I wonder what it's like to be adrift at sea for months and then to see land.

I wonder what it's like to stumble through a desert, dry and hot, and then to find water.

I wonder what it's like to know hunger, true hunger, and to be given food to eat.

Whatever the sensation, it is understood through experience not observation.

It is here that those who know a "longing like starvation" find themselves—when the expected arrives. Those thirsty souls can be seen running to the oasis, bucket in hand, and dreams in tow.

It is possible that the land is more solid once we have been adrift at sea for months, but more likely that we have gained renewed appreciation for the earth beneath our feet. Perhaps water tastes sweeter when we have been desiccated, but it is more likely that we gain a deeper appreciation for what was once so scarce. And if food is not more flavorful, it is certainly taken with a new appreciation.

When the waiting is over and the blessing for which you held your breath arrives, rejoice! Take what is yours, the best of what you have, and offer it to the Lord as thanks. This is the proper response to blessing. This is the proper response to grace. 

While it may be a long and longer wait, while the oasis may be a mirage, while tomorrow may bring the same desolation that haunted your today, it may also bring the rain needed to soothe your parched heart.

There is the delicate balance between hope and practicality, but we must not end in pessimism. There is the reality of delay, and that calls for hope. There is the practical difficulty of finding someone to marry, and then there is the surprising awakening to a dream—when the expected arrives.

When the expected arrives, we dare not forget the disciplines that saw us through the desert. We dare not forget he who gave us bread and brought water from the rock while this person was only a dream in our lying down. Do not forget who guarded our waking and our lying down.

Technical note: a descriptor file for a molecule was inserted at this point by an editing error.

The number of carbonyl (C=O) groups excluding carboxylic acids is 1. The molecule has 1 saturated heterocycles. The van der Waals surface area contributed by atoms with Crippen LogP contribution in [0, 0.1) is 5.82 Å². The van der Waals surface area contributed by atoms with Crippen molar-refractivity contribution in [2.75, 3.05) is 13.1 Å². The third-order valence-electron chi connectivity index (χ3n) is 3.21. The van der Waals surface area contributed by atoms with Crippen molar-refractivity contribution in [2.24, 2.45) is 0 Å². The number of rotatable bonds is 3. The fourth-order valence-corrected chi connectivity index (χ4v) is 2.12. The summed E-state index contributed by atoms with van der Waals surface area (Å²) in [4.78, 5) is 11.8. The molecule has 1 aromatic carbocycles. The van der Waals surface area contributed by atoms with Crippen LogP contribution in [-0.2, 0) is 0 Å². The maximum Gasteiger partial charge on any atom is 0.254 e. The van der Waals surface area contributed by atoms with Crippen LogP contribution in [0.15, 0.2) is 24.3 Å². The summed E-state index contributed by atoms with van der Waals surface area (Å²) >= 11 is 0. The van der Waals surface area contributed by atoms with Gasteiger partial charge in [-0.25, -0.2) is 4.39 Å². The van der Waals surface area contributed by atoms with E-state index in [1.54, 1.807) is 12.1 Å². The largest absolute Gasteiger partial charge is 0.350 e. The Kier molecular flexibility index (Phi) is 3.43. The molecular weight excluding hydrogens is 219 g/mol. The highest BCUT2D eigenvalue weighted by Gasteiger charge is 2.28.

We dare not exchange confidence in the Blesser for trust in the blessing. The blessing is, after all, only a product and part of the Giver's love. Our charge, as well as our difficulty, is to remember this truth. Our charge, as well as our difficulty, is to remember in our time of plenty the One who walked with us in our time of need. This is critical lest we forget our continual need for "our daily bread"—once the expected arrives.

If and when the expected arrives, our duty—even as we enjoy the fruit of God's grace—is to "remember [our] Creator in the days of [our] youth, before the days of trouble come and the years approach when [we] will say, "I find no pleasure in them" (Ecclesiastes 12:1). Before the dreams and fantasies we have layered atop the ideal of marriage are awakened by the presence of a real person, we must look deeper.

When the expected arrives and the joy of discovery swells our hearts to bursting, we must consider ourselves to be as the one leper—not the nine.

You see there were ten lepers healed in Luke 17. They were all healed while on their way to the priest, but only one leper returned, threw himself at Jesus' feet and thanked him.  Where were the other nine? I assume they were out enjoying their newfound health. It seems that only one understood the meritless nature of grace, so only one took time to give thanks. I supposed they had all dreamt of being healed, but only one allowed the reality to interrupt his dream.

If the expected arrives and does nothing more than draw us away from our first love, the expected is a curse not a blessing. If the expected arrives and does nothing more than dampen our faith, the expected is a curse not a blessing. No matter how pretty the package or exciting the story, there is no blessing in a relationship that does not draw us closer to our Lord and Savior.